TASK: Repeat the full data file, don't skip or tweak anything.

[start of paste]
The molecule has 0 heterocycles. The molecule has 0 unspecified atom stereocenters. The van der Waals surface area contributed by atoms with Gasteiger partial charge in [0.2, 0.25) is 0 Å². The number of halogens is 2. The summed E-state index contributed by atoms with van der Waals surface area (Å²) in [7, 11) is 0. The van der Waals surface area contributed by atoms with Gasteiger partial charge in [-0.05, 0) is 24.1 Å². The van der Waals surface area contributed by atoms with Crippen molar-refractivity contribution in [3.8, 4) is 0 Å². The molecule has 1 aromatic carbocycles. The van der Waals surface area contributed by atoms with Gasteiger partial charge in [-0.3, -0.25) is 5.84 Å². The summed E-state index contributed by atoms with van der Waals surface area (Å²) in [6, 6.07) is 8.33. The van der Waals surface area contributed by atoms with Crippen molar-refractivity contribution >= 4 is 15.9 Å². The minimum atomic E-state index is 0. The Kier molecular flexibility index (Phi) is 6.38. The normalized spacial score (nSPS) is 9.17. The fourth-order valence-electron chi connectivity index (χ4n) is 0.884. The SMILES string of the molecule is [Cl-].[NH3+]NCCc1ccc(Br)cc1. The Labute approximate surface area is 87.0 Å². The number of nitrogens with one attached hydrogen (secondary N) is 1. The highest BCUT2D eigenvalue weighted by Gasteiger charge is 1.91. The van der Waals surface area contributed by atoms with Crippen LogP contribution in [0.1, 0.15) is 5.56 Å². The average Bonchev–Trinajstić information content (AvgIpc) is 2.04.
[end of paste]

The molecule has 0 heterocycles. The molecule has 0 unspecified atom stereocenters. The van der Waals surface area contributed by atoms with Gasteiger partial charge in [0.2, 0.25) is 0 Å². The number of halogens is 2. The summed E-state index contributed by atoms with van der Waals surface area (Å²) in [7, 11) is 0. The van der Waals surface area contributed by atoms with Gasteiger partial charge in [-0.05, 0) is 24.1 Å². The van der Waals surface area contributed by atoms with Crippen molar-refractivity contribution in [3.8, 4) is 0 Å². The molecule has 1 aromatic carbocycles. The van der Waals surface area contributed by atoms with Gasteiger partial charge in [-0.3, -0.25) is 5.84 Å². The summed E-state index contributed by atoms with van der Waals surface area (Å²) in [6, 6.07) is 8.33. The van der Waals surface area contributed by atoms with Crippen molar-refractivity contribution >= 4 is 15.9 Å². The minimum atomic E-state index is 0. The Kier molecular flexibility index (Phi) is 6.38. The normalized spacial score (nSPS) is 9.17. The fourth-order valence-electron chi connectivity index (χ4n) is 0.884. The SMILES string of the molecule is [Cl-].[NH3+]NCCc1ccc(Br)cc1. The Labute approximate surface area is 87.0 Å². The number of nitrogens with one attached hydrogen (secondary N) is 1. The highest BCUT2D eigenvalue weighted by Gasteiger charge is 1.91. The van der Waals surface area contributed by atoms with Crippen LogP contribution in [0.1, 0.15) is 5.56 Å². The average Bonchev–Trinajstić information content (AvgIpc) is 2.04.